A former Texas high school football player has filed suit against his former school district (MarbleFallsIndependentSchool District) and football coach (Cord Woerner) in United States District Court. Blake Alan Ripple’s Complaint alleges that his current disabilities were caused by a lack of concern or proper care shown by the Defendants in supervising and running the school’s football program.
Presently, the 20 year old Ripple claims that his disabilities are so severe that he cannot even enter a rehabilitation program due to non-stop vomiting. Ripple also alleges he suffers from frequent headaches, upset stomach, and periodic episodes where his right side tremors involuntarily. His complaint notes that “[a]t one time Ripple was a National Honor Society Student and ‘Academic All-District . . . now he is unable to live independently, let alone go to college. At one time was one of the highest rated linemen in theCentral Texasarea and was receiving interest for scholarships from a number of Division colleges.” He claims that several physicians estimate that he has suffered dozens of concussions and sub-concussive hits while playing and that the doctors have encouraged him to apply for disability benefits.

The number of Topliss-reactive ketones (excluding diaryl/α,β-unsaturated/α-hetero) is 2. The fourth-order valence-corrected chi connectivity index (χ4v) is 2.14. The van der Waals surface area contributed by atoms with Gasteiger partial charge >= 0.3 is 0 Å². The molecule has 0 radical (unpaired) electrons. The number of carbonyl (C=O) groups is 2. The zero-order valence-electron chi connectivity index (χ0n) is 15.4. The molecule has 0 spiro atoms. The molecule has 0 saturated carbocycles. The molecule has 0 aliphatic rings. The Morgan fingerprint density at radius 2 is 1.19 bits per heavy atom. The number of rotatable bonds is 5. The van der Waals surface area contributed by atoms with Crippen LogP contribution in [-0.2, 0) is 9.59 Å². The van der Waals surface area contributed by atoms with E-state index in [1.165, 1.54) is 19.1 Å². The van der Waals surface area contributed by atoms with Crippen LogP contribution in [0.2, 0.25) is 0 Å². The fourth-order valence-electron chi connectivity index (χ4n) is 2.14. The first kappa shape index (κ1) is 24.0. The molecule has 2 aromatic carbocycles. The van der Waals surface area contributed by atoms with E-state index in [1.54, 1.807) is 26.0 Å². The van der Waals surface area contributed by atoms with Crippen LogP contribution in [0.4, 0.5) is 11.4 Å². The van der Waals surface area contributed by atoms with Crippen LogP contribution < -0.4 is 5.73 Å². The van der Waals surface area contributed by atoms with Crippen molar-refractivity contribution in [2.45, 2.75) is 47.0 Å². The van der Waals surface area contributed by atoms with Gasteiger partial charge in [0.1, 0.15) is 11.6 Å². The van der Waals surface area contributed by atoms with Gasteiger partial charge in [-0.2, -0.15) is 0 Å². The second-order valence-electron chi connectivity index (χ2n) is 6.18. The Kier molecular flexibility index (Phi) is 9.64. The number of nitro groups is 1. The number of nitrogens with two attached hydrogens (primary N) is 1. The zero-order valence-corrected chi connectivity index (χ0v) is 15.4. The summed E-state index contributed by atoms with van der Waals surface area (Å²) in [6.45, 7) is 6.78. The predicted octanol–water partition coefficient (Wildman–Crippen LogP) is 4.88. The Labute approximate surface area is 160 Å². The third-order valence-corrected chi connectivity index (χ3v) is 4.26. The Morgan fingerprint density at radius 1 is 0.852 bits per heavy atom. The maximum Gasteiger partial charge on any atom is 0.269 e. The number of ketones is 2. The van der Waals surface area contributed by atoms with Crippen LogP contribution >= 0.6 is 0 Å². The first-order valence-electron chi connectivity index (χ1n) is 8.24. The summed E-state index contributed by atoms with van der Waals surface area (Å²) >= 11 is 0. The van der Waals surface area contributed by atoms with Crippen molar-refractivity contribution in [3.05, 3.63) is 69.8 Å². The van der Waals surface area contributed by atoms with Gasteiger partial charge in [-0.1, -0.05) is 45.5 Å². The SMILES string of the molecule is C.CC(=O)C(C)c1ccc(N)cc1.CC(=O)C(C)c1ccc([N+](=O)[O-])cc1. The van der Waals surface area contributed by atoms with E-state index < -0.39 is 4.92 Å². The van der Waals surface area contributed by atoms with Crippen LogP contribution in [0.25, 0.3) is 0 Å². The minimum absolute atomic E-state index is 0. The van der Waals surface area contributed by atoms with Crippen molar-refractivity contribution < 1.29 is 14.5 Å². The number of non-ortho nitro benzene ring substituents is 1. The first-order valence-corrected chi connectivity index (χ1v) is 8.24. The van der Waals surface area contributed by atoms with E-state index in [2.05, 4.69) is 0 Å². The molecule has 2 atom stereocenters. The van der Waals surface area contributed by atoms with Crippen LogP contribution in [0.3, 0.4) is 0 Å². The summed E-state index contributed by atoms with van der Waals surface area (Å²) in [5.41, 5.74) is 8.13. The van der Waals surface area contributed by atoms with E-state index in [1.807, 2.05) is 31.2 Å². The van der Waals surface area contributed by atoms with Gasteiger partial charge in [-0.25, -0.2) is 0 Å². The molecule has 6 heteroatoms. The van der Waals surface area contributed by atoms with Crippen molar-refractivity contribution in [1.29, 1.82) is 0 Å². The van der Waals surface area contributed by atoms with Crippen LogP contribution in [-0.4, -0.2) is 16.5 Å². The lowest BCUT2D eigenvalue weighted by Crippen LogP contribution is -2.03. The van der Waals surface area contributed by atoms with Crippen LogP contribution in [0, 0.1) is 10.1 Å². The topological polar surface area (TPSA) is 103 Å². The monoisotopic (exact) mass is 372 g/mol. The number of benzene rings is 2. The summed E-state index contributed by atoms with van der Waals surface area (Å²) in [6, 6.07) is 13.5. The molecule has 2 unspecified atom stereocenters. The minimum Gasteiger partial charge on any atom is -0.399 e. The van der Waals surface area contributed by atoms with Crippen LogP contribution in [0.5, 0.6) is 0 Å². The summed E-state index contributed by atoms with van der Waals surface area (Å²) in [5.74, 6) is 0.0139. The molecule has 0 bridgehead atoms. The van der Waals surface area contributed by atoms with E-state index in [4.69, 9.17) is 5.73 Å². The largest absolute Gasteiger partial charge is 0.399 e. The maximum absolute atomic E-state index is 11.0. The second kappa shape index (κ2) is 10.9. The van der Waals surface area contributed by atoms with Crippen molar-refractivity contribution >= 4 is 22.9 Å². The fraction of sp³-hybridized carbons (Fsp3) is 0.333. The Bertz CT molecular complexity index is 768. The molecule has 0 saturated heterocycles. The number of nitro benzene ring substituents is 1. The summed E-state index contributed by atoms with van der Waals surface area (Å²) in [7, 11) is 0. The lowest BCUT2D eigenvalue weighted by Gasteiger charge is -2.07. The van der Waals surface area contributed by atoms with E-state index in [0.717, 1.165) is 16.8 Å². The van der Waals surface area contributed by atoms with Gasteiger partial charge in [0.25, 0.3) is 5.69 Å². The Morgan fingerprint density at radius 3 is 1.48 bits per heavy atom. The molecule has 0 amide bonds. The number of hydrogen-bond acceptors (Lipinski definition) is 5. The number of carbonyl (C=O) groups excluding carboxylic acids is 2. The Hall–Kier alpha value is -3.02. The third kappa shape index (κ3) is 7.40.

In the suit, Ripple claims that Woerner, team trainers and the school administration downplayed numerous incidents when Ripple approached them complaining of head injuries. Ripple alleges that Coach Woerner insisted that he play through injuries and threatened him with disciplinary action if he did not practice or play. Ripple alleges that the school district “refused to investigate or appropriately respond to the report of a serious injury; it [had] retaliated against an injured child, it had branded his family as a problem for the school district; and [had] refused to alter its educational services in any meaningful way to accommodate the injury that Coach Woerner and other members of the football program caused.”
Ripple’s complaint alleges Fourth Amendment violations, violations of the rehabilitation act and the ADA, as well violations under the Texas Education Code.